Rise of MarketAxess mirrors demise of traders on Wall Street
The news that MarketAxess was about to join an inner sanctum of corporate America stunned Rick McVey.
The chief executive of the electronic bond-trading platform had just returned to his office in Hudson Yards in New York after a late-afternoon meeting, to find that the company had qualified for the S&P 500 index of the biggest US companies.
“There was an email from a sales guy out in LA who had seen [the announcement] and I nearly fell out of my chair,” he told the Financial Times.
Since that day in late June the company’s market capitalisation has added another $2.8bn, a reflection of its position right at the heart of sweeping changes on Wall Street.
The days of young men and women barking into phones to connect buyers and sellers — the kinds of scenes associated with the “masters of the universe” chronicled by Michael Lewis or Tom Wolfe — are slipping away. Instead, bonds are being traded electronically and via algorithms, sometimes without any human touches at all along the way.
These radical shifts in the $9.3tn US corporate bond market have handed MarketAxess, the industry-leading platform, a 590 per cent rise in its share price over the past five years. That is 13 times the return of the S&P 500, and better than other much-hailed disrupters like Amazon or Netflix.
The question now is whether MarketAxess can maintain its dominance, with competitors such as Tradeweb Markets, which went public in a splashy initial public offering in April, nipping at its heels.
MarketAxess is also trying to push into new areas, such as the $16tn market for US government debt, where Tradeweb, Bloomberg and Refinitiv — bought this month by the London Stock Exchange — are already fighting it out.
Heightened competition is likely to weigh on the company’s earnings growth over the next few years, according to Brian Bedell, an analyst at Deutsche Bank. Goldman Sachs goes further, with a “sell” recommendation, saying that the company’s aggressive valuation — 79 times this year’s earnings, the fifth highest among the S&P 500 — is bound to fall.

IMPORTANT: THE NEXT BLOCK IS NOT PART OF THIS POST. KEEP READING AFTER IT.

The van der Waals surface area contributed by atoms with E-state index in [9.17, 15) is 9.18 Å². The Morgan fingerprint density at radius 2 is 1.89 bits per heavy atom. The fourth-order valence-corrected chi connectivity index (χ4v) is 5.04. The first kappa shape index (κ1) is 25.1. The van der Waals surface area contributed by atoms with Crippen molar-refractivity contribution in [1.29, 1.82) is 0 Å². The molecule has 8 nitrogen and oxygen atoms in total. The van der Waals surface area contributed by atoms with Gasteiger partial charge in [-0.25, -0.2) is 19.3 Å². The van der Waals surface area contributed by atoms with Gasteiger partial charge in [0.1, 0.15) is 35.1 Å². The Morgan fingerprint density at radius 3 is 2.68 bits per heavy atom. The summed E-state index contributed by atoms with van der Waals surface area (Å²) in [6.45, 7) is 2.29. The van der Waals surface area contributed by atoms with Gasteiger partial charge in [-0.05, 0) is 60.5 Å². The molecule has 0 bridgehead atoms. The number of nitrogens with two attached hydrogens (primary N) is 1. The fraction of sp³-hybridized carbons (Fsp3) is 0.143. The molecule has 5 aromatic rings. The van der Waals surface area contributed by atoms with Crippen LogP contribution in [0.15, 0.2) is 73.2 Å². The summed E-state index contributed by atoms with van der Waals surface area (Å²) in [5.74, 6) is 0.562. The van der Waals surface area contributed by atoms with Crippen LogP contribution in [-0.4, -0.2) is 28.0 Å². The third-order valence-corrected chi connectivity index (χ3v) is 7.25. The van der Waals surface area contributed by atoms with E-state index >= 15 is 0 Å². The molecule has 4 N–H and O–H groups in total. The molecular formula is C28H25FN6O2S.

By its own estimates, MarketAxess handles nearly a fifth of all investment-grade corporate bond trades in the US, up from about 12 per cent five years ago. It also trades just above 10 per cent of all high-yield bonds, up from 3 per cent over the same period.
The way Mr McVey sees it, the forces behind his company’s rise have much to do with tightened regulatory requirements on the big banks after the crisis. If big banks can use electronic venues to dip in and out of positions more quickly, they can operate with much leaner trading inventories of their own, and therefore keep capital requirements at a minimum.
“They want to continue to provide a service to their clients but they are transitioning to a model where they take less risk, not more risk,” said Mr McVey, a former head of North American fixed-income sales at JPMorgan.
The big names on Wall Street continue to struggle to get to grips with the new environment, with many still making cuts to front-line staff to offset sluggish revenues. Morgan Stanley, for example, enjoyed seven days of at least $100m in net trading revenues during the second quarter of 2011. During the same period this year there were none, it disclosed in a recent filing.
“The business is clearly under secular pressure,” said Chris Kotowski, analyst at Oppenheimer in New York.
Even so, expansion has come at a cost to MarketAxess. In the quarter to June, expenses were up 17.6 per cent to $64m as the company hired more senior executives and technologists. Coupled with higher clearing costs and lower-than-forecast revenues, the numbers missed analysts’ expectations.
That puts a premium on top-line growth. MarketAxess this month signed a deal to buy LiquidityEdge for $150m, to get into the $16tn market for trading US Treasuries. Part of the higher expenses includes preparing a partnership with Virtu Financial to trade exchange-traded funds. Among its plans for the future: “portfolios” of trades, which involves trading big baskets of bonds simultaneously.
Mr McVey is confident that the company will continue to grow, pointing to the rising influence of algorithms that can price and execute trades without human involvement.
That will be particularly felt for smaller deals, he says, which many banks are unwilling to take on because the margins on offer are too small. But he adds that it is no longer just banks looking to use the technology.
“The dealer algos are one side of that equation but investors are really starting to invest in automating more and more as well,” said the CEO. “There is still so much more coming in the future.”
Investors’ “enthusiastic” reception to the Tradeweb IPO — up about 150 per cent since listing — has been validation for the industry, he added. “It shows fixed-income broadly is in the middle of a structural change.”